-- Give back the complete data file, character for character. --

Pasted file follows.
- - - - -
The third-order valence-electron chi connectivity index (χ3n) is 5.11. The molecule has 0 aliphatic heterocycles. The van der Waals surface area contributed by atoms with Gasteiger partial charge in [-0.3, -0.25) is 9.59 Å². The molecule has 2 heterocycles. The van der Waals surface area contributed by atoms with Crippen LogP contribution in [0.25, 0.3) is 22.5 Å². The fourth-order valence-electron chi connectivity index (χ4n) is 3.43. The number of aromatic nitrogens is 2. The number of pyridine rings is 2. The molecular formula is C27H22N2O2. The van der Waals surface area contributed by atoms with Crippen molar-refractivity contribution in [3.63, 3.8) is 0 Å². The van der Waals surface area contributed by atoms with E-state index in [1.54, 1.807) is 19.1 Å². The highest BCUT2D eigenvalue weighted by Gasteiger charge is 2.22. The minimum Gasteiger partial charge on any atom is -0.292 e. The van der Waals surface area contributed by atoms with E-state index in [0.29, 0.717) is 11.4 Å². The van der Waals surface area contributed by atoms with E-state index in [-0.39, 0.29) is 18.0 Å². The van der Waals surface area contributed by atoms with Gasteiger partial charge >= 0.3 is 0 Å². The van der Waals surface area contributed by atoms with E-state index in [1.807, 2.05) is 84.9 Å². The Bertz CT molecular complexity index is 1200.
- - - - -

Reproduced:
The third-order valence-electron chi connectivity index (χ3n) is 5.11. The molecule has 0 aliphatic heterocycles. The van der Waals surface area contributed by atoms with Gasteiger partial charge in [-0.3, -0.25) is 9.59 Å². The molecule has 2 heterocycles. The van der Waals surface area contributed by atoms with Crippen LogP contribution in [0.25, 0.3) is 22.5 Å². The fourth-order valence-electron chi connectivity index (χ4n) is 3.43. The number of aromatic nitrogens is 2. The number of pyridine rings is 2. The molecular formula is C27H22N2O2. The van der Waals surface area contributed by atoms with Crippen molar-refractivity contribution in [3.63, 3.8) is 0 Å². The van der Waals surface area contributed by atoms with E-state index in [1.54, 1.807) is 19.1 Å². The highest BCUT2D eigenvalue weighted by Gasteiger charge is 2.22. The minimum Gasteiger partial charge on any atom is -0.292 e. The van der Waals surface area contributed by atoms with E-state index in [0.29, 0.717) is 11.4 Å². The van der Waals surface area contributed by atoms with E-state index in [-0.39, 0.29) is 18.0 Å². The van der Waals surface area contributed by atoms with Gasteiger partial charge >= 0.3 is 0 Å². The van der Waals surface area contributed by atoms with E-state index in [1.807, 2.05) is 84.9 Å². The Bertz CT molecular complexity index is 1200.